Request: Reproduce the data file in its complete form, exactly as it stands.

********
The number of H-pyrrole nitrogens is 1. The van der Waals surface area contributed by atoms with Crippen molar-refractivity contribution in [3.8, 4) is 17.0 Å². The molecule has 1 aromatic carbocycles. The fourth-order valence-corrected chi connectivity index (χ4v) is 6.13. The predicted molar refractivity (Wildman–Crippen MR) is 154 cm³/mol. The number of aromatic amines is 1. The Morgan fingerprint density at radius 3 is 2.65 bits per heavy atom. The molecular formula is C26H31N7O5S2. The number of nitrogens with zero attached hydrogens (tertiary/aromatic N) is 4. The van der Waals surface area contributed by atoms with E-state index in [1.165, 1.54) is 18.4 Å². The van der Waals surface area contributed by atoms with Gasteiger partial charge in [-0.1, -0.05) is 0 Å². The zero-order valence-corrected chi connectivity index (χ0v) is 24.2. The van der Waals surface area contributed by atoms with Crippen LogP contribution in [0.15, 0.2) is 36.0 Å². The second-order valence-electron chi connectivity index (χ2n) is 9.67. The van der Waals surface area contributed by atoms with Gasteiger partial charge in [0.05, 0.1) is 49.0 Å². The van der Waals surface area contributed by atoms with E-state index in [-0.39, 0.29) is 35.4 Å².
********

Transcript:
The number of H-pyrrole nitrogens is 1. The van der Waals surface area contributed by atoms with Crippen molar-refractivity contribution in [3.8, 4) is 17.0 Å². The molecule has 1 aromatic carbocycles. The fourth-order valence-corrected chi connectivity index (χ4v) is 6.13. The predicted molar refractivity (Wildman–Crippen MR) is 154 cm³/mol. The number of aromatic amines is 1. The Morgan fingerprint density at radius 3 is 2.65 bits per heavy atom. The molecular formula is C26H31N7O5S2. The number of nitrogens with zero attached hydrogens (tertiary/aromatic N) is 4. The van der Waals surface area contributed by atoms with E-state index in [1.165, 1.54) is 18.4 Å². The van der Waals surface area contributed by atoms with Gasteiger partial charge in [-0.1, -0.05) is 0 Å². The zero-order valence-corrected chi connectivity index (χ0v) is 24.2. The van der Waals surface area contributed by atoms with Crippen LogP contribution in [0.15, 0.2) is 36.0 Å². The second-order valence-electron chi connectivity index (χ2n) is 9.67. The van der Waals surface area contributed by atoms with Gasteiger partial charge in [0.05, 0.1) is 49.0 Å². The van der Waals surface area contributed by atoms with E-state index in [-0.39, 0.29) is 35.4 Å².